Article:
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Yes it is most certainly possible. Glucose can be metabolised to glycogen, but it can also be metabolised to fatty acids and triglycerides. Glucose is converted into Acetyl-CoA through the anaerobic glycolysis, and Acetyl-CoA is used for the synthesis of fatty acids. An intermediate product of the anaerobic glycolysis is glycerinaldehyde-3-phosphate, which ...


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1 pound of pure fat, for example, oil, has 453.6 g x 9 kilocalories, which is 4.082 kilocalories. When metabolized, up to 5% of calories from fat can get lost due to thermic effect of food, so, theorhetically, you could get ~3, 878 calories from one pound of oil, which could be theoretically converted to ~430 g of body fat. Anyway, this does not happen at ...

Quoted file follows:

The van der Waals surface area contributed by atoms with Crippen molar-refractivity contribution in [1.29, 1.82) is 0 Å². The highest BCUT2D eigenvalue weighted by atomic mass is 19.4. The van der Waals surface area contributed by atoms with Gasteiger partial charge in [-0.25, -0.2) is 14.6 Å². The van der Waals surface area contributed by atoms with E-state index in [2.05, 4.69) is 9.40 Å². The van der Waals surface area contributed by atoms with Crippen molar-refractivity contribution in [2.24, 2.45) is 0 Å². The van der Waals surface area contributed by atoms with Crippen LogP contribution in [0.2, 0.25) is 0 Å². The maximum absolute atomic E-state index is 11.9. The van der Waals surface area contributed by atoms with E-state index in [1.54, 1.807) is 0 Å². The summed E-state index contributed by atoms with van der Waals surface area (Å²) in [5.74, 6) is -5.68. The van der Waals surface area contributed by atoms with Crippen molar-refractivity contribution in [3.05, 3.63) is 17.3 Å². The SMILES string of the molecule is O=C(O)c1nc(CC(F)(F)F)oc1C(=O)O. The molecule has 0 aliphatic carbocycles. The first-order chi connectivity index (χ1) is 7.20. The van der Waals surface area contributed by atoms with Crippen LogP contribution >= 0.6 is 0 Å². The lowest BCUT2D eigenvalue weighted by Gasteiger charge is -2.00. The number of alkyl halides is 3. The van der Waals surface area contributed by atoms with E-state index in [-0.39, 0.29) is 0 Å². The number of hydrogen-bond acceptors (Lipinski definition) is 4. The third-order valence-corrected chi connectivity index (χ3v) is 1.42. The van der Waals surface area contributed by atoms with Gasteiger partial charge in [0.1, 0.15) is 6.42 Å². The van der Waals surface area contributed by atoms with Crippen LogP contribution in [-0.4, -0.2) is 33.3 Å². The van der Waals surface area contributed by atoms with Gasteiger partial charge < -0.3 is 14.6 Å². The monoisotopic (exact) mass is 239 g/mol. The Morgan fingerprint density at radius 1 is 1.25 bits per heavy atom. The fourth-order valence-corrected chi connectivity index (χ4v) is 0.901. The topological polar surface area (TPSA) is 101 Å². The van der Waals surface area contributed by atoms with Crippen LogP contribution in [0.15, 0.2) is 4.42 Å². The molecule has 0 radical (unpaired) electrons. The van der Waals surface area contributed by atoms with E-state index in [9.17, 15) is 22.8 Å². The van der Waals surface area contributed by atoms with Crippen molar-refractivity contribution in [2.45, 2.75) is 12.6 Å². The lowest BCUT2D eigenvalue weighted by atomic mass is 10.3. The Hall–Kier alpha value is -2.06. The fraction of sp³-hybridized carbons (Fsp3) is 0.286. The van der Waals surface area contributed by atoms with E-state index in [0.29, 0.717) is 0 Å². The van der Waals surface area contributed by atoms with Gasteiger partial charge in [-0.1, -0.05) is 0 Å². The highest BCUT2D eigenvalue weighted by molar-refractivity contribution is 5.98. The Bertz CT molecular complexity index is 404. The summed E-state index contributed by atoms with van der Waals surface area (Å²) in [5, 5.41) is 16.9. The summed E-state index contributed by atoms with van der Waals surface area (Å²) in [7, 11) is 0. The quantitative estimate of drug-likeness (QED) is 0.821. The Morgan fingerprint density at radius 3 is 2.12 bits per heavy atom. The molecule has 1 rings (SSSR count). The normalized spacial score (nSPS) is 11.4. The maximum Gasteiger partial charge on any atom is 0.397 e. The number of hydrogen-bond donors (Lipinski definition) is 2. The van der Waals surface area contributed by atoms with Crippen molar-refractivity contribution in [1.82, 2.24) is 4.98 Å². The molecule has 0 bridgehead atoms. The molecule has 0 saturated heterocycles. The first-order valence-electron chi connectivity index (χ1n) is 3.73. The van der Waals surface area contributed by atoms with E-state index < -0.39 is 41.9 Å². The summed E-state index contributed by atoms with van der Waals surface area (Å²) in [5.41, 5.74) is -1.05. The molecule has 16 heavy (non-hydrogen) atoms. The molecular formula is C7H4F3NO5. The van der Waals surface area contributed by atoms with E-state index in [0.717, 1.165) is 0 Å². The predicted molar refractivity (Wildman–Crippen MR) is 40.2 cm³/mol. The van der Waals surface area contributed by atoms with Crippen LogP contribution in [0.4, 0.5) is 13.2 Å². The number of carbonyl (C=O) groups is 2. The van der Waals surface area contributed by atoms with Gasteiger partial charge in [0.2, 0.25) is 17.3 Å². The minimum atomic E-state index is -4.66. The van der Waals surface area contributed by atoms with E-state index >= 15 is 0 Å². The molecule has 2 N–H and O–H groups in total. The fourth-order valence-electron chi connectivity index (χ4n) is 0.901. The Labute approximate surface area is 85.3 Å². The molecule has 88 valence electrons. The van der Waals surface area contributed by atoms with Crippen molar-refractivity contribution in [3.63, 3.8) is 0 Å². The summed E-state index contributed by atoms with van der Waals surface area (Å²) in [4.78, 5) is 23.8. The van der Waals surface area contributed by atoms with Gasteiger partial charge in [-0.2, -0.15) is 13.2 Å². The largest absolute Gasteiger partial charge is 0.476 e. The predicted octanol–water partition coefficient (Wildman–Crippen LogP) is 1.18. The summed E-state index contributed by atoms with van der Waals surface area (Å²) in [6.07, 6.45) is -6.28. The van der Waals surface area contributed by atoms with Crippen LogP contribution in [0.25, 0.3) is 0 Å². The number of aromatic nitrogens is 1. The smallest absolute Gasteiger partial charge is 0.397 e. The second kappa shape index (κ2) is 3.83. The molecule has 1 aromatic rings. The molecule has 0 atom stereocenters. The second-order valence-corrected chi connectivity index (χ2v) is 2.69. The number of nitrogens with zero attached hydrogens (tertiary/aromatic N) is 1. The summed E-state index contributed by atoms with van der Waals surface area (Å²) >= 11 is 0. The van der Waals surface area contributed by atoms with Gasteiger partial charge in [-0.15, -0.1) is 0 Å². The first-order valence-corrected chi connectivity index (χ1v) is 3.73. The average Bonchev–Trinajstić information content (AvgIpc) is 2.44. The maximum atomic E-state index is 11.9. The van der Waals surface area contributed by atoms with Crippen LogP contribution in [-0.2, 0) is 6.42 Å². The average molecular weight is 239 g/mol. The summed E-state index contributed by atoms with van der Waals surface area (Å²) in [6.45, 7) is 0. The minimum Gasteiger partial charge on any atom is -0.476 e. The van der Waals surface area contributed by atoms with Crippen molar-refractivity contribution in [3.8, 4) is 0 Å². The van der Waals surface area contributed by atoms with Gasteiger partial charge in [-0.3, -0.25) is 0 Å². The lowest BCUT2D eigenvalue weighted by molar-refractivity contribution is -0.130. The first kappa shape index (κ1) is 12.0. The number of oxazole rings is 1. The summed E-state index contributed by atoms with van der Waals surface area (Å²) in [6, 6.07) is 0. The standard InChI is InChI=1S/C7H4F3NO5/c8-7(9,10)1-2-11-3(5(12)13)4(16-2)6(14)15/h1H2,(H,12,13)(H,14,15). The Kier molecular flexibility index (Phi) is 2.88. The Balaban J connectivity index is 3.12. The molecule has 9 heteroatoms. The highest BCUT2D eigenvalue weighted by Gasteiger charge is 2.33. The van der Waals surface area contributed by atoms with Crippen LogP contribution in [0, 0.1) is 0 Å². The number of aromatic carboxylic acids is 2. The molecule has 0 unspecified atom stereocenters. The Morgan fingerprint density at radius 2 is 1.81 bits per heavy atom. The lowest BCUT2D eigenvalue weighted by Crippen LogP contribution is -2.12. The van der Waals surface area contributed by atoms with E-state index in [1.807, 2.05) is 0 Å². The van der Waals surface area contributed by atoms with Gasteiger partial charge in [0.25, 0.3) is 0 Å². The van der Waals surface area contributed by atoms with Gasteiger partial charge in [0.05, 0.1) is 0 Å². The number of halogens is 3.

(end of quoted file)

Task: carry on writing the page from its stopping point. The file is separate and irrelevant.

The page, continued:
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Any answer to this type of question is going to be constrained by two basic laws of physics, which are conservation of mass and conservation of energy. Conservation of mass tells us that any weight you gain or lose is going to be equal to the difference between the mass you take in and the mass you excrete. Furthermore, the body doesn't transmute one ...


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